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Perfect Verb Tense

The Perfect Verb Tenses

Perfect Verb Tenses

Perfect Verb Tense   

Learn the Perfect Verb Tense

Perfect Verb Tense Chart

Play the quick video lesson HERE and click the upper left back arrow to return to this lesson.                                                

Common Core Language Standard 1

One of the best features of the English language is that we can say a lot in just a few words. Take our verbs for example. Even though we do have quite a few irregular verb forms, our different verb tenses more than make up for the minor inconvenience of memorizing the irregularities. Instead of having to surround verbs with lots of words to explain time and conditions, we just use change the verb tenses.

Today’s grammar and usage lesson is on the perfect verb tense. Remember that a verb can mentally or physically act or serve as a state of being. Verb tense indicates time.

Now let’s read the grammar and usage lesson and study the examples.

The perfect verb tense is used for a physical or mental action or state of being that refers to something that has already been completed. The perfect verb tense is formed with the past, present, or future tenses of the “to have” verb, the base form of a verb, and a past participle (“__d,” “__t,” “__ed,” “__ en”) ending.

  • The past perfect refers to something that happened before another action in the past or something that happened before a specific time in the past. The past perfect is formed with had + the past participle. Example: had waited ‘til dawn
  • The present perfect refers to something that happened at an unnamed time before the present. The present perfect verb is formed with has or have + the past participle. Examples: has waited since dawn, have waited every morning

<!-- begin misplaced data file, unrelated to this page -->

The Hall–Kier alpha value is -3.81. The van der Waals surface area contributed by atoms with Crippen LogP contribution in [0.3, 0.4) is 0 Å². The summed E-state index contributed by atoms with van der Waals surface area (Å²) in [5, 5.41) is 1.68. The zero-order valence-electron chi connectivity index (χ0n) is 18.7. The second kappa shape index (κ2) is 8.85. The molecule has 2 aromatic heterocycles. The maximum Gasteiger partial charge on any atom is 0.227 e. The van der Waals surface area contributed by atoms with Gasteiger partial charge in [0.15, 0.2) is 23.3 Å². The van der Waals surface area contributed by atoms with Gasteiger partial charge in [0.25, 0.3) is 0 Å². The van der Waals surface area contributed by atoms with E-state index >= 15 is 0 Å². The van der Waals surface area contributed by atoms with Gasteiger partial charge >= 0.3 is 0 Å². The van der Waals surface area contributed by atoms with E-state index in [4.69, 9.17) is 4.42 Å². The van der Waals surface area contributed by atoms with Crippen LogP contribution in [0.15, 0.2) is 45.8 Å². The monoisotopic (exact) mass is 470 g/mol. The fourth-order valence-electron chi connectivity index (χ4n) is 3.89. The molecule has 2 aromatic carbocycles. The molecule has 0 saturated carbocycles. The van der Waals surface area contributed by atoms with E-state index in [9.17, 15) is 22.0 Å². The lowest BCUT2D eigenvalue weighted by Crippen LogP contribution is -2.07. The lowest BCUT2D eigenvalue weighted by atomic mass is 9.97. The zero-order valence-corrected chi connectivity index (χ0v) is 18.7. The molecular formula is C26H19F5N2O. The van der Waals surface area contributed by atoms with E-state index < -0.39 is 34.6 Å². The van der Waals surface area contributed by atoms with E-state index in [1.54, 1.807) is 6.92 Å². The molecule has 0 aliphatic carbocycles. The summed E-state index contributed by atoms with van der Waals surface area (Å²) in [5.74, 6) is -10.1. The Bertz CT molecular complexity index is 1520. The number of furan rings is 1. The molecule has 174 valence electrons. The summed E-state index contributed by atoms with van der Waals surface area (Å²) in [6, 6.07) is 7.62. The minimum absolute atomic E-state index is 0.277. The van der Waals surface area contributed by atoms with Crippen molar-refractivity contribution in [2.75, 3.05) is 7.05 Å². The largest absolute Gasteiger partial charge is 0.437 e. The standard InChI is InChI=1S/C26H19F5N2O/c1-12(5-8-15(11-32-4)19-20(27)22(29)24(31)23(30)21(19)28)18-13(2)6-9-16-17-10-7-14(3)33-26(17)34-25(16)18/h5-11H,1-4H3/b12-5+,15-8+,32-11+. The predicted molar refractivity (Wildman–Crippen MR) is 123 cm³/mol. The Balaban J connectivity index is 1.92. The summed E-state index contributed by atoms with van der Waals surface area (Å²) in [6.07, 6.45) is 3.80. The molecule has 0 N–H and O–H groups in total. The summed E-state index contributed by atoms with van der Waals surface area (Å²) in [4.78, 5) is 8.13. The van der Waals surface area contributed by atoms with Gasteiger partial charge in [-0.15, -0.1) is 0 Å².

• The future perfect refers to something that will happen before another action in the future or something that will happen before a specific time in the future. The future perfect is formed with will have + the past participle. Example: will have waited every morning

Now circle or highlight what is right and revise what is wrong according to grammar and usage lesson.

Practice: The teacher was started the unit last week. We have continued the lessons this week and will have been completed the unit by next Friday.

Let’s check the Practice Answers.

Grammar and Usage Practice Answers: The teacher had started the unit last week. We have continued the lessons this week and will have completed the unit by next Friday.

Now let’s apply what we have learned. 

Writing Application: Write three of your own sentences: the first with a past perfect verb tense, the second with a present perfect verb tense, and the third with a future perfect verb tense.

This writing opener is part of a comprehensive language conventions lesson from the Grammar, Mechanics, Spelling, and Vocabulary   Grades 4‒8 programs.


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